Head south on I-35/ Between exits for county roads 45 (south) and 9 (north) Cabela's Outfitters, Owatonna. Exit and enjoy.
Take I-90 east to exit 177, take 218 north only a block to the Oak Park Mall. The Spam Museum is in the Mall interior at entrance nearest 218.
Take I-90 east to Exit 193, head east on Hwy. 16 about 20 miles, turn north on 5 to town of Wykoff, Ed's Museum. Jack Sprat store, 100 S. Gold Street (Hwy. 80). Ask for permission to visit; get keys at The Bank Gift Haus across the street. Back down to 16 heading east to Preston, north of town in a little park on Hwy. 52 is the Trout statue.
Two miles south of town on Hwy. 139, then west two miles on County Rd 30 to Niagara Cave Rd. to Harmony's Niagara Cave.
Take 139 south into Iowa. Head south to 9 to Spillville and the Bily Clocks Museum. Or skip it and jump on Hwy. 9 east out of Decorah to Waukon to the House of Clocks. Get keys and tour guide at Village Farm and Home (Muffler Man and bull in front).
Take Hwy. 76 southeast from Waukon to Marquette to see Pinky the Elephant and the Riverboat. Spook Cave is west about 8 miles on Hwy. 52.
Hwy. 52 drops south through Guttenberg (Jolly Ridge, where are ye?), go straight at Luxemburg south on 136 to Dyersville. 3 miles NE of town off Hwy. 136. Follow signs from 3rd Ave. NE. to the Field of Dreams,
Head west on 20 to Dubuque, south on Hwy. 61 all the way to the "Quad Cities." We stayed in Moline for the night.
We head south on I-35, opting to skip sights such as the Giant Snowman and the Museum of Questionable Medical Devices in the Twin Cities orbit. We've got to make Iowa by noon! But passing Owatonna, we spot two giant leaping deer, bronze glistening in the morning sun. A Cabela's store! That means big dead animals on display for free. We exit and backtrack along the frontage road...
Cabela's: Dead Animals in Big Store
People won't pay just to see dead animals any more; so why not just put them in a big store? The huge physical outgrowth of mail-order outfitter Cabela's poaches the best aspects of the classic wildlife museum, and doesn't charge you a penny. Except if you buy something -- this is, after all, a store. But it's the kind of store that includes a live bait room, a gun library, a 53,000-gallon aquarium filled with Minnesota fish, and hundreds of dead animals in action positions. We recommend a stop, especially if you need a camouflage six-pack cooler.
On an African savannah setting, a mounted elephant pulls down leaves with its trunk from an artificial tree. Nearby, a lion leaps onto the back of a zebra. The multistory mountainside display (complete with waterfalls) that dominates the massive store is titled "Tribute to Sportsman." At its base, menacing bears surround and maul an elk.
In fact, there's a wealth of dioramas depicting perfectly natural scenes of animals killing other animals. The message is clear: If we didn't shoot 'em, they'd just kill each other anyway.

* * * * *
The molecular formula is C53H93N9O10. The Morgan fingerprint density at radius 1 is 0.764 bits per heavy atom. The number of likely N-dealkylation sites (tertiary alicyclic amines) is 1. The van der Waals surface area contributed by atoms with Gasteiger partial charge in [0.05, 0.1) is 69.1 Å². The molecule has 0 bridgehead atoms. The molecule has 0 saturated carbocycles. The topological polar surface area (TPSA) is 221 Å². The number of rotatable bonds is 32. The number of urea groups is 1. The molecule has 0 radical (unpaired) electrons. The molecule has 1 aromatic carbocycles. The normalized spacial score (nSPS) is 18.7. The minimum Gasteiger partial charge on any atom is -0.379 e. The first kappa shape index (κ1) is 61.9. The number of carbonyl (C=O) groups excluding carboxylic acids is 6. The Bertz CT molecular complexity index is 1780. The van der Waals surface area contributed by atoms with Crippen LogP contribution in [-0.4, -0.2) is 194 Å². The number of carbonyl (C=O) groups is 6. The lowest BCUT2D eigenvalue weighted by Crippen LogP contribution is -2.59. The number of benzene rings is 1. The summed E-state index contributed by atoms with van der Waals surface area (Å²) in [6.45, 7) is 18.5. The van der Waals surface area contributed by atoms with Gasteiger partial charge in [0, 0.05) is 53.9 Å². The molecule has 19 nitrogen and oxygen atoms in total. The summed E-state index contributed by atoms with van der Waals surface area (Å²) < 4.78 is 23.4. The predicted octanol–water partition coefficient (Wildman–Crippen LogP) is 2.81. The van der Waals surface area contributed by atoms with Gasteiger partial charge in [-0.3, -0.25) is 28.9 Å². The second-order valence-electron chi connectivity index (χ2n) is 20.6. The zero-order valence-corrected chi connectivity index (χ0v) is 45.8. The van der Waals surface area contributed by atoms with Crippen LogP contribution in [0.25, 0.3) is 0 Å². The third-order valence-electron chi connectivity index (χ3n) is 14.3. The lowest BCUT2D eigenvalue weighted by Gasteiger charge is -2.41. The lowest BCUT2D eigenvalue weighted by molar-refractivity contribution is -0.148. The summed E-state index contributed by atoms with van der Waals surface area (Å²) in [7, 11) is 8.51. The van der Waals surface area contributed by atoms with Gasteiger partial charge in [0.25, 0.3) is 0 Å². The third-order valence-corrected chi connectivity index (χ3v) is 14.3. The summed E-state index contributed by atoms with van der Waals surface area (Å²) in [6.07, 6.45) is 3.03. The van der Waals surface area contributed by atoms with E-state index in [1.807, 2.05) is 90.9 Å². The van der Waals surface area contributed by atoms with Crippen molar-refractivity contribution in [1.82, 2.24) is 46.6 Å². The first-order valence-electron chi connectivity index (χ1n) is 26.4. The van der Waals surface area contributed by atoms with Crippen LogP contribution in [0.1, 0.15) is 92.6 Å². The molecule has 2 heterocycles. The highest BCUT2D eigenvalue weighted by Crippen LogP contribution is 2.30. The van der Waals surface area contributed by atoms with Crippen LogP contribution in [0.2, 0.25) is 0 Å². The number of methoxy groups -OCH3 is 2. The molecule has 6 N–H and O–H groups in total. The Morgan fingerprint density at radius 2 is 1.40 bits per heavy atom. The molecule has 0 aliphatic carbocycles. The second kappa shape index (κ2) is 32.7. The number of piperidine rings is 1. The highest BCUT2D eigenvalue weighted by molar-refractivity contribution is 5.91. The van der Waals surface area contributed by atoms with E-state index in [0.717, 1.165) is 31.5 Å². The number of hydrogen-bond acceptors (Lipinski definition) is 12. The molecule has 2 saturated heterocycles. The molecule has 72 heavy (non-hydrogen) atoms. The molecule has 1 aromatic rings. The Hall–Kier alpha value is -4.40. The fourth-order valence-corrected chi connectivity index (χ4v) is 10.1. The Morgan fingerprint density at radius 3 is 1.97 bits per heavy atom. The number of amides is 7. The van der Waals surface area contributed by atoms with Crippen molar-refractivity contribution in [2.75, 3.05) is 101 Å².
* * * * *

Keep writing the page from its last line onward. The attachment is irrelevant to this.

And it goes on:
A new facade -- a giant SPAM can -- glorifies this mini-museum located on the shank end of a mall. But the rumors of massive expansion are untrue. This little place isn't any bigger than when we last saw it. Still, it's always good to broaden your mind by understanding the vital impact on world history of a canned processed meat product.
Our lead on Ed's Museum hints at great risk -- the risk of a really boring pile of junk left by another dead guy. But there's a tempting line in the state tourism lit, "He never threw anything away," that draws us here despite our forebodings. This time we get lucky. Ed's Museum turns out to be a surreal bubble in time, preserving every scrap of history that blew down the Main Street of this itty-bitty town.
Our last big statue in Minnesota, built by FAST in 1988. It's 15 feet long, and mounted on a float so that it can be hauled past cheering citizens during Preston's "Trout Days."
Niagara Cave features a 60-foot underground waterfall (as if you couldn't guess) plus a wishing well, echo chamber, and "Paul Bunyan's bed," among other formations. Over 300 weddings have been performed in the Wedding Chapel room -- but none this year. With no nuptials to observe, and a tour that takes an hour that we don't have, we execute a quick sortie through the gift shop and then head south into Iowa.
There's not much in the northeastern corner of Iowa, but we'll say this: The locals do love their clocks. Bily (bee-lee) Clocks occupies an old brickfront residence in Spillville. The clocks' creators, bachelor brothers Frank and Joseph Bily, carved them every winter for over 50 years, when they weren't being tidy, thrifty Bohemian Czech farmers. Most of the clocks are huge, and fully animated with wooden figures and built-in music boxes -- much too finely crafted for our tastes. This is a place for antique-ers and weekend furniture buffs. And Bily Clocks doesn't allow video or photos....
House of Clocks
Iowa's other clock attraction, in contrast, is wonderful. Owner Ray Sweeney, like the Bily brothers, is dead, but that's all their two attractions have in common. Ask for a tour at the Village Farm and Home feed store on Highway 9 (look for the cowboy muffler man and a charging steer). If you like looking at rural clutter and eclectic junk in a stuffy building filled with a thousand ticking clocks, this is the northeastern Iowa attraction to visit.
Pinky the Elephant
Bleary-eyed Pinky, her top hat askew, formerly stood in front of the Pink Elephant Supper Club (we have a photo from the early 1980s). Now she stands in front of the Marquette Riverboat Casino, a much-loved (if now out-of-place) civic symbol, freshly waxed and shining in the sunlight. Built by promotional wizard Bob Reis in 1963, Pinky's moment of great glory came in August, 1978, when Reis somehow made it water-ski on the Mississippi River at Prairie du Chien to honor a visiting President Carter.